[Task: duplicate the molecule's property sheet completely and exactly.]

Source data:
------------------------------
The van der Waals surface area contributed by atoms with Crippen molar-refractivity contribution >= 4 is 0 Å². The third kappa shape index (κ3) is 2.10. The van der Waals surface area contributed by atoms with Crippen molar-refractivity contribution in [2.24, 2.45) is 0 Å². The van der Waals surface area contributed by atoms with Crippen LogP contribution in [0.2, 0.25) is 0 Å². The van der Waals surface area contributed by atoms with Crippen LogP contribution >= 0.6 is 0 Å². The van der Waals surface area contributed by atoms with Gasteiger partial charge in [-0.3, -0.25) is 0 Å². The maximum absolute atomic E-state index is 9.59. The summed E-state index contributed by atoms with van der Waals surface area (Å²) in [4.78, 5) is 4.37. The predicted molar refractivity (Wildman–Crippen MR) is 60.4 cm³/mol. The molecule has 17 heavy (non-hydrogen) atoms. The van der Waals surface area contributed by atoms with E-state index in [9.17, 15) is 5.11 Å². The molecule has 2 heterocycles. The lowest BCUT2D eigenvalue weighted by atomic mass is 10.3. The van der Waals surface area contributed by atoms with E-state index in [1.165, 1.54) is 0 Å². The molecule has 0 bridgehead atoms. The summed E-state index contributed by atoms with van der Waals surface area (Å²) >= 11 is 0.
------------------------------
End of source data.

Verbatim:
The van der Waals surface area contributed by atoms with Crippen molar-refractivity contribution >= 4 is 0 Å². The third kappa shape index (κ3) is 2.10. The van der Waals surface area contributed by atoms with Crippen molar-refractivity contribution in [2.24, 2.45) is 0 Å². The van der Waals surface area contributed by atoms with Crippen LogP contribution in [0.2, 0.25) is 0 Å². The van der Waals surface area contributed by atoms with Crippen LogP contribution >= 0.6 is 0 Å². The van der Waals surface area contributed by atoms with Gasteiger partial charge in [-0.3, -0.25) is 0 Å². The maximum absolute atomic E-state index is 9.59. The summed E-state index contributed by atoms with van der Waals surface area (Å²) in [4.78, 5) is 4.37. The predicted molar refractivity (Wildman–Crippen MR) is 60.4 cm³/mol. The molecule has 17 heavy (non-hydrogen) atoms. The van der Waals surface area contributed by atoms with E-state index in [9.17, 15) is 5.11 Å². The molecule has 2 heterocycles. The lowest BCUT2D eigenvalue weighted by atomic mass is 10.3. The van der Waals surface area contributed by atoms with E-state index in [1.165, 1.54) is 0 Å². The molecule has 0 bridgehead atoms. The summed E-state index contributed by atoms with van der Waals surface area (Å²) >= 11 is 0.